In Faith Community Church, Pastor Benny has initiated our mentoring phase as part of our 2-year DNA campaign. Quite amazingly, there is a strong mentoring buzz now in our church with heaps of people getting connected into mentoring relationships.

Yesterday, I had the honour of launching our worship leadership mentoring group with worship leaders from Kinetic, Vibe, Young Working Adults and the Adult Zones in our church, the idea being that we would meet regularly and talk about all things related to worship leading.

It was actually really refreshing, despite a busy weekend, to be able to sit down in an informal setting with like-minded people just to talk about something we were all passionate about!

As we began our first session together, one of the key messages I wanted to get across was the importance of maintaining a heart of worship – that beyond talent, skills and outcomes, we have a responsibility of keeping the right posture of heart in a ministry that is often fraught with danger and hubris.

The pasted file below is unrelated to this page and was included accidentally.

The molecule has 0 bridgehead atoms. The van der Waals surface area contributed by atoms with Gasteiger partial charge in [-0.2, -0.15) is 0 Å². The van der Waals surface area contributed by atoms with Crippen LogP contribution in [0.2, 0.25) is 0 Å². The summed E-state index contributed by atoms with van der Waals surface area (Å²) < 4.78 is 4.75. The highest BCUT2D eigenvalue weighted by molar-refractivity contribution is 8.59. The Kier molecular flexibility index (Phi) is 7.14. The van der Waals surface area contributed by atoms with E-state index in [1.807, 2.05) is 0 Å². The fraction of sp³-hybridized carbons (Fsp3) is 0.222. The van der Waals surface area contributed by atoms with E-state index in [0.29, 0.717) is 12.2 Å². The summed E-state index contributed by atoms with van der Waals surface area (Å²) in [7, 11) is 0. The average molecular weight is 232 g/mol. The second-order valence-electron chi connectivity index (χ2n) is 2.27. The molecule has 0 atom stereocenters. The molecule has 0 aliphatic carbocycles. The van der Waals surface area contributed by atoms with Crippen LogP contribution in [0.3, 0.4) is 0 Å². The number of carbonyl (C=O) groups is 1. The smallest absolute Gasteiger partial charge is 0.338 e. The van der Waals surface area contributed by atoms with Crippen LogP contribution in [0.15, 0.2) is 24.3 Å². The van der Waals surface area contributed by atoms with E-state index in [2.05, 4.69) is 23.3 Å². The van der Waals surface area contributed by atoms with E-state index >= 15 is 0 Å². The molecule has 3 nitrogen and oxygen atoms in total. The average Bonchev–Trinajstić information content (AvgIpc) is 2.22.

Tim Hughes once warned:

As worship leaders, are we getting too preoccupied with the sounds and songs we are creating? Is there a danger that we look first and foremost at gifting and talents, and forget the key thing: the heart?

John Wimber said:

The difficulty will not be so much in the writing of new and great music; the test will be in the godliness of those who deliver it.

One of the issues we talked about was how worship leaders should respond to compliments. Quite often, after you have finished leading worship, a well-meaning congregant might come up to you and say: “I loved your worship leading today”. Or “I just want you to know how nice your voice sounded”.